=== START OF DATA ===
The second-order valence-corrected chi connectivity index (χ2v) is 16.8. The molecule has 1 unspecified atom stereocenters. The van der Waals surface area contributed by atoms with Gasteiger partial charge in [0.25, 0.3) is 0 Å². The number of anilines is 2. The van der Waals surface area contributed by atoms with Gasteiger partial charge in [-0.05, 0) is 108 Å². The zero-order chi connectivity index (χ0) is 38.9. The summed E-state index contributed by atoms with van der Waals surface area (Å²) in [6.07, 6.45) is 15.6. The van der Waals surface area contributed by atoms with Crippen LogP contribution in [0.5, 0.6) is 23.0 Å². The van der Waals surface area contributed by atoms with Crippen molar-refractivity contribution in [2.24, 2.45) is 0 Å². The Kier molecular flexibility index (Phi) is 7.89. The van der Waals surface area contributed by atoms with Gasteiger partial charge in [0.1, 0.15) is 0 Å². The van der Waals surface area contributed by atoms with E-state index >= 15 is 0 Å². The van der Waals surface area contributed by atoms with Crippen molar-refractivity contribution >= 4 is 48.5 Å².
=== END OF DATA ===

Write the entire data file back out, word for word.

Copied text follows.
The second-order valence-corrected chi connectivity index (χ2v) is 16.8. The molecule has 1 unspecified atom stereocenters. The van der Waals surface area contributed by atoms with Gasteiger partial charge in [0.25, 0.3) is 0 Å². The number of anilines is 2. The van der Waals surface area contributed by atoms with Gasteiger partial charge in [-0.05, 0) is 108 Å². The zero-order chi connectivity index (χ0) is 38.9. The summed E-state index contributed by atoms with van der Waals surface area (Å²) in [6.07, 6.45) is 15.6. The van der Waals surface area contributed by atoms with Crippen LogP contribution in [0.5, 0.6) is 23.0 Å². The van der Waals surface area contributed by atoms with Crippen molar-refractivity contribution in [2.24, 2.45) is 0 Å². The Kier molecular flexibility index (Phi) is 7.89. The van der Waals surface area contributed by atoms with Gasteiger partial charge in [0.1, 0.15) is 0 Å². The van der Waals surface area contributed by atoms with E-state index >= 15 is 0 Å². The van der Waals surface area contributed by atoms with Crippen molar-refractivity contribution >= 4 is 48.5 Å².